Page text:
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  • 26/02/2002
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The recent announcement that the New Forest District Council will not let 'outsiders' buy new proper...

The recent announcement that the New Forest District Council will not let ‘outsiders’ buy new properties in certain areas is bound to spark a wave of heated debate.

According to the council, the restrictions are being imposed because an influx of ‘townies’ with well-lined pockets are buying houses and pushing up prices so that local residents are priced out of the market.

So if you do not work in the New Forest or have not lived there for seven years, you could struggle to buy certain properties in some villages.

But does the New Forest’s attempts to conserve their local area and keep it affordable to locals ultimately amount to discrimination?

On the one hand it is easy to sympathise with individuals that live and work in the New Forest but cannot afford to buy their own home, because prices have been pushed up by non-local buyers wanting a place in the country ‘ particularly if properties are only being bought as holiday homes.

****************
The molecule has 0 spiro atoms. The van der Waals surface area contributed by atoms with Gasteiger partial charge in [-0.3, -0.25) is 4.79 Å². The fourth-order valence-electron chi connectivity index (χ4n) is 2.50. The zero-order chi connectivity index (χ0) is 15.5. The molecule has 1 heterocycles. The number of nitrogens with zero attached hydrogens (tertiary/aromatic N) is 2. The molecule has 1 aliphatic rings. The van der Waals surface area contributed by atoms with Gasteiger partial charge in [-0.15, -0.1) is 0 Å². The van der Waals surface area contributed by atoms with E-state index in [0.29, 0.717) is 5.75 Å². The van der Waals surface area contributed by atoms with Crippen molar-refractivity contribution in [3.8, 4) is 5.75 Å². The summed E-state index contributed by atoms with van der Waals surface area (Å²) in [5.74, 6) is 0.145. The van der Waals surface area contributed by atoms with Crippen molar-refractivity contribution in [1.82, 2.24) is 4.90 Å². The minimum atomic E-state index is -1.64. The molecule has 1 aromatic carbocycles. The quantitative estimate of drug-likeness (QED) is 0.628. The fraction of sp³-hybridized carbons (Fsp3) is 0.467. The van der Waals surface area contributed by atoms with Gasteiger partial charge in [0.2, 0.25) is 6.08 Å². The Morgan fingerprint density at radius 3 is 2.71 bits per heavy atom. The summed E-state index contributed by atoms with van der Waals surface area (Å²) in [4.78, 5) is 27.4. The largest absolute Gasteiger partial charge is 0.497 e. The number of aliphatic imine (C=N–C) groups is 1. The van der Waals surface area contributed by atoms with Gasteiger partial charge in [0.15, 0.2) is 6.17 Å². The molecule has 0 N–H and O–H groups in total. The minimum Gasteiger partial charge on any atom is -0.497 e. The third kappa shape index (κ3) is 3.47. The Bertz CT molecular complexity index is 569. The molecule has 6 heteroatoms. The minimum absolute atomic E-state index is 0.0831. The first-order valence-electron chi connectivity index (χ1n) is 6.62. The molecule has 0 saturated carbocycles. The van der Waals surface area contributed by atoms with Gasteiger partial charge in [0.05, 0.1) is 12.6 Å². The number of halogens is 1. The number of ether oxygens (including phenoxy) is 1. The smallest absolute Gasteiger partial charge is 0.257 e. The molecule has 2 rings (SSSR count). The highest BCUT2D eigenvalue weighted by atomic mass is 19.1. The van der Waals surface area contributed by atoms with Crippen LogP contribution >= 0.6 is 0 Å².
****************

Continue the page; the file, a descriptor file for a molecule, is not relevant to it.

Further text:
Many communities in Wales have already suffered from this, with villages left deserted in the winter months. Clearly such a high influx of part-time residents can only have a negative impact on the local community ‘ both economically and socially. Holiday homes that have been burnt to the ground act as testimony to the level of anger that can result.

Problems are also developing in London’s commuter belt villages, with high-earning Londoners moving out to live in the country and unwittingly forcing up prices.

However, on the flip side of the coin, one has to question how fair it is preventing people from buying the property of their choice ‘ especially if it is to become their home and not just somewhere for long weekends. After all, surely we should all be free to decide where in the country we want to live?

While recognising there is a problem, this may not be the most acceptable way of solving it ‘ implementation is likely to be plagued with difficulties, how the council will determine whether would-be residents are local and have the right to buy a New Forest home will be no easy task.

Then there is the fact that New Forest residents are not the only people who are finding it hard to buy in their own area. Thousands of young Londoners are struggling to buy their first home in the city. Is it fair that they should move on, because they cannot afford to stay?


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